Financial Daily from THE HINDU group of publications
Monday, Aug 25, 2003
TRAI move to bar call forwarding to WLL customers Pvt operators threaten protracted litigation
New Delhi , Aug. 24
IN a move to pressurise the Department of Telecommunications to ignore the recommendations of the Telecom Regulatory Authority to alter the licence agreements to bar them from providing multiple registration and call forwarding facilities to their limited mobility (WLL) customers, the private basic operators have threatened to resort to "protracted litigation".
In a letter of protest despatched to Mr Vinod Vaish, Secretary - DoT, late on Saturday, the private basic operators have noted that in case any such change is made the service to more than 3.5 million subscribers would be affected.
Facilities which have been legally promised to them while registering as subscriber would have to be withdrawn which may lead to a number of consumer disputes and cancellations. What is more, the interests of the various stakeholders including banks and financial institutions which have funded basic services projects would be prejudiced.
"It would no doubt lead to protracted litigation which would give a major setback to the process of achieving the objectives of NT'99 of higher tele-density and affordable services and of course the objective of ensuring level playing field for all. Telecommunications sector may be thrown back to the 1998 situation when the whole privatisation process had come to a standstill due to uncertainty," the letter notes.
Taking a swipe at the TRAI for suo motu recommending a change in the basic licence agreements, the letter points out that no open and transparent consultation process has been followed and the views of the affected party had not been sought. When TRAI has itself found the activities of the basic operators legally valid and strictly in accordance with the licence provisions, there is no ground for the authority to make such recommendations for amending the licence, which will have the impact of adversely changing the licence conditions, they have noted.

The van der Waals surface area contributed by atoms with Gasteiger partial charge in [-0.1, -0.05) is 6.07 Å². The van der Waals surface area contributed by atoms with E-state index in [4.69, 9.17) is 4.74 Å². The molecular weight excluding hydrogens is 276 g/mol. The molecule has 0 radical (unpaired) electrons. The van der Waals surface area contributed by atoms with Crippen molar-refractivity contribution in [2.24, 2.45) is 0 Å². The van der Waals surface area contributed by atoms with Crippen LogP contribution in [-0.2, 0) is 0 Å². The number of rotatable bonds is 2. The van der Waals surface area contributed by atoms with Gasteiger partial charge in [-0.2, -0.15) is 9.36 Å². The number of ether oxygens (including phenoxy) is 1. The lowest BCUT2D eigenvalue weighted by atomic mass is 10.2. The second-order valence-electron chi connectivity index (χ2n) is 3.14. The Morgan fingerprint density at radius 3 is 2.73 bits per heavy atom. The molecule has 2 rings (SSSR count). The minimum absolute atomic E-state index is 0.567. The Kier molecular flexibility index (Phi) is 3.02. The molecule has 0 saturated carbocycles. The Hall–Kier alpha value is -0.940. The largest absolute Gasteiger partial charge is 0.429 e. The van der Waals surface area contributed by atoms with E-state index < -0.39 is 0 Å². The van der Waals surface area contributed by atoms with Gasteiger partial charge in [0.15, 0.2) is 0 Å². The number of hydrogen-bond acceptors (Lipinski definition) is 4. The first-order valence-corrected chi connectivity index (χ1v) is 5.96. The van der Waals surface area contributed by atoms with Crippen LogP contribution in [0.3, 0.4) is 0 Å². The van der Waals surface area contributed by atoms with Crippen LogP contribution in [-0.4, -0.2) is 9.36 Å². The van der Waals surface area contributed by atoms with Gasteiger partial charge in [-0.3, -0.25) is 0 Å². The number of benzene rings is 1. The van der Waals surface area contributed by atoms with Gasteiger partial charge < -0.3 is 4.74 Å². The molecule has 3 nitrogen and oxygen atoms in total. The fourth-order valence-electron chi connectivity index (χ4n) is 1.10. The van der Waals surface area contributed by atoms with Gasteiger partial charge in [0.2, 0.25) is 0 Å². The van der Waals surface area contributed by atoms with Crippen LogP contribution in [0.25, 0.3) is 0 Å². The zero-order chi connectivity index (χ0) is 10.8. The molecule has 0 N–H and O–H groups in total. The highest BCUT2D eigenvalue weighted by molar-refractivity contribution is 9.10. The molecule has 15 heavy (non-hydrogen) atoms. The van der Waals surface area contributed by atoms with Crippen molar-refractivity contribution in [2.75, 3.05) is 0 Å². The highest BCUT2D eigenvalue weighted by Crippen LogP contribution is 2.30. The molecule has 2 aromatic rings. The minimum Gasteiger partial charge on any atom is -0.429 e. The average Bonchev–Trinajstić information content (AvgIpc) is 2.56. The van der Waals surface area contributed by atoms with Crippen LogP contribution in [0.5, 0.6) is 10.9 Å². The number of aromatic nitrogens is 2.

"After more than two years of the issue of the licence, after investment of more than Rs 20,000 crore and more than 3.5 million subscribers, after the Telecom Dispute Settlement Appellate Tribunal (TDSAT) having upheld the legality of the service, the regulator has suddenly discovered a new motive and spirit in the licence leading to make this recommendation. It is totally against the public interest, untenable, violative of the legal rights of basic operators and against the liberalisation process," the letter has said.
The operators have said that although the DoT has the right to amend the licence conditions, this right has to be exercised in a judicious manner and cannot be used arbitrarily and against the interest of the existing licensees or without their consent.
The licence is a contract between two parties and the courts have held in a number of such cases that no party has the unilateral right to amend the terms without the consent of the affected party.
It may be recalled that the authority had last week asked the DoT to amend the basic licence conditions since multiple registration and call forwarding facilities "violates the motive and the spirit" of the Government's decision to keep the WLL services distinct from cellular services.
While the private cellular operators have backed this move, stating that the TDSAT had clearly asked for such a limitation, the basic operators have opposed any alterations to their licences.
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